Spring bulbs are one of the most glorious sights in your garden, not just because they’re delicate and pretty, but also because they signal the end of winter and the start of a bustling spring. However, in order to enjoy that pretty spring view, you need to plan for bulbs and plant them now, in the fall.
Some homeowners give up on bulbs because they don’t last long, or because they didn’t come up at all one year. There are ways to avoid bulb failures and get blooms for longer. We’ll discuss new planting techniques that help, and ways to spice up your bulb beds so they aren’t empty all winter or summer. Here’s how to get a bigger impact from your spring bulbs.
Bulb Lasagna and Over Planting
The latest technique in spring bulb planting is called bulb lasagna. As bulbs can’t be too close to one another, you are often left with holes between the bulbs. Layering them like lasagna helps fill the holes and make a fuller bed.
Lasagna planting is often done in three layers. On the bottom place the bulbs that need to be planted the deepest, so you’re sure they’ll break the surface in spring. Plant the shallowest bulbs on the top. Try to use several varieties with different, but overlapping, bloom periods so that you get flowers for longer.
If you want to plant bulbs with the same bloom period or want to extend the seasonality of the bed even more, try overplanting. A shallow ground cover plant can be put on top of bulbs without disturbing them. The ground cover adds interest for months, and your bulbs will have no problem pushing through and adding their own blooms.
Planning for Bulbs
Once you’ve decided on your planting methods, you need to choose where your bulbs will go. Keep in mind that bulb lasagna plantings will require several inches of diggable soil. For three layers you’ll need 14 inches and for two layers you’ll need at least ten inches. If you have less room or more compact soil, you have to do a single layer of planting, but you can still and ground cover.
Here are some places you can add spring bulbs:
- Dedicated beds: Bulb fanatics often create dedicated bulb beds in prominent places on the property. We suggest placing these behind or in front of stable perennial beds so that they can take over when the spring bulbs are done. Or, consider overplanting to maintain visual interest all year.
- Sprays in mixed beds: Add a dozen bulbs into a bed that already has a healthy mix of annual plants and spots for perennials. Remember, bulbs do best together, so we suggest adding several clusters instead of planting individual bulbs several inches from another.
- Window boxes: Bring spring right up close to you with a window box full of bulbs. Window boxes will be too shallow for layered or lasagna plantings, so we suggest you combine the bulbs with annuals.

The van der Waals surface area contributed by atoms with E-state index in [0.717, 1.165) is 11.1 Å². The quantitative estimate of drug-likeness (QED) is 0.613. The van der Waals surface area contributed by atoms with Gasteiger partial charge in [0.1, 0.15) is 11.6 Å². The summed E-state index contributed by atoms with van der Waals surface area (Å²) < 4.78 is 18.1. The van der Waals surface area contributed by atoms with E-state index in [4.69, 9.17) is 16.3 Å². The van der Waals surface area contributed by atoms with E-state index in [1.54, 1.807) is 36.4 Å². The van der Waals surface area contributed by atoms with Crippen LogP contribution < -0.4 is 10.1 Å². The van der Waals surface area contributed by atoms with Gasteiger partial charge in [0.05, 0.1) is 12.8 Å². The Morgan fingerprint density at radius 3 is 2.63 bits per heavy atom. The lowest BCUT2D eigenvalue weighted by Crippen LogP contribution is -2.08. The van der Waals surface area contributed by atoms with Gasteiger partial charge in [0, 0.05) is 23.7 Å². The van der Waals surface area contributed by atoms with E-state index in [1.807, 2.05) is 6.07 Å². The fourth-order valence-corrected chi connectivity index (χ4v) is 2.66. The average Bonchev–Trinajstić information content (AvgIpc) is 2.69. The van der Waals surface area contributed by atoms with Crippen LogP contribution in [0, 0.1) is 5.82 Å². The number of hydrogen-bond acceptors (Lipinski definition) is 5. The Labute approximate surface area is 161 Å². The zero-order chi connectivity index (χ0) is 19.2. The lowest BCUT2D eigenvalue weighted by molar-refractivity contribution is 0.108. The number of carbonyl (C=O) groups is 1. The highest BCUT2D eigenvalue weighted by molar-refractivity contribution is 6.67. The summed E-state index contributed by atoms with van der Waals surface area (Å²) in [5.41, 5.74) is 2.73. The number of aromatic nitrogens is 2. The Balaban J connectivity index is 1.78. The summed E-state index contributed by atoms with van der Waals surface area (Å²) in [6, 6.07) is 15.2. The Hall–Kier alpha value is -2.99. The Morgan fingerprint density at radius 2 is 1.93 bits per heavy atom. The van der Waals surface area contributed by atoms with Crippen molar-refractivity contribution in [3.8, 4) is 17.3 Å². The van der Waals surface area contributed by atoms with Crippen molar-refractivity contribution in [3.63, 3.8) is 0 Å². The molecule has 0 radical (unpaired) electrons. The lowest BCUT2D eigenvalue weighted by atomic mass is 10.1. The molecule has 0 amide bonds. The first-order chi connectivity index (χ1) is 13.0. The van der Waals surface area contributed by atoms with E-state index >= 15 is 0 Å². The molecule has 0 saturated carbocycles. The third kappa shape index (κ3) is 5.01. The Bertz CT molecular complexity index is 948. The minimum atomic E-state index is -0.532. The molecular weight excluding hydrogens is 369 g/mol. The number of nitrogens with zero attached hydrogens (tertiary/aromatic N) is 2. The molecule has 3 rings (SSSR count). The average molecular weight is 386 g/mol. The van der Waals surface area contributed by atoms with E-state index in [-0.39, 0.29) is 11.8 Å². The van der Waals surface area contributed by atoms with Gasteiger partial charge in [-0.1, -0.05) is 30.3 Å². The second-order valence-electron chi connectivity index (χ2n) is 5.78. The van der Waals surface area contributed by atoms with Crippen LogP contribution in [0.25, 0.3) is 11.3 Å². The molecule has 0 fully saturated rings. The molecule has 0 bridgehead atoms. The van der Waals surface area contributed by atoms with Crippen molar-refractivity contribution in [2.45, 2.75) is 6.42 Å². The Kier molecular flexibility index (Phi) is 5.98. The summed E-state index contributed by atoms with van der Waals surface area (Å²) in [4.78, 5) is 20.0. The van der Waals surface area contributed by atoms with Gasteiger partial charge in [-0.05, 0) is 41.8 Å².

- Pots: Garden pots are a wise choice for bulbs because they can be moved when the bulbs have died back. That way you don’t need to look at an empty bed all year just to enjoy the heralds of spring.
Bulb Varieties and Timing
With planting style and location determined, the last thing to do is choose your bulbs. For best results, you should pick at least one early spring, one mid-spring and one late spring bulb. You can get a consistent look if you like. For example, there are early, mid and late spring tulips, albeit of different varieties.
- Tulips: The earliest tulips are often single tulips.
- Snowdrops: Expect tiny, delicate white blossoms.
- Crocus: The purple flowers technically have corms, not bulbs, but they work the same.
- Mini daffodils: All early spring bulbs are small, and mini daffodils are no exception.
- Iris reticulata: The earliest iris, it’s smaller than later versions.
- Daffodils: The full-sized version needs a bit longer to come up, but they are just as gorgeous.
- Tulips: Mid-season tulips may be singles or doubles. Parrot varieties are mid-season and add lots of texture.
- Hyacinths: These tall clusters will provide a lovely fragrance to your garden.
- Fritillaria: Choose these flowers if you’re looking to stand out. While rare in landscaping they are easy to care for.
- Tulips: The longest, tallest tulips are last. Popular cut varieties are late spring bloomers, such as Queen of the Night.
- Dutch Iris: As with other varieties, you can get a miniature version of this spring staple that blooms earlier.
- English Bluebells: A staple of English style gardens in a frilly blue.
- Lilies: Plant spring lilies near summer-blooming lilies to ease the transition to summer.
Need some help starting your bulbs this fall? The High Prairie Outdoors is happy to help you design a truly stunning bulb bed, and help you maintain it. Get started with us today.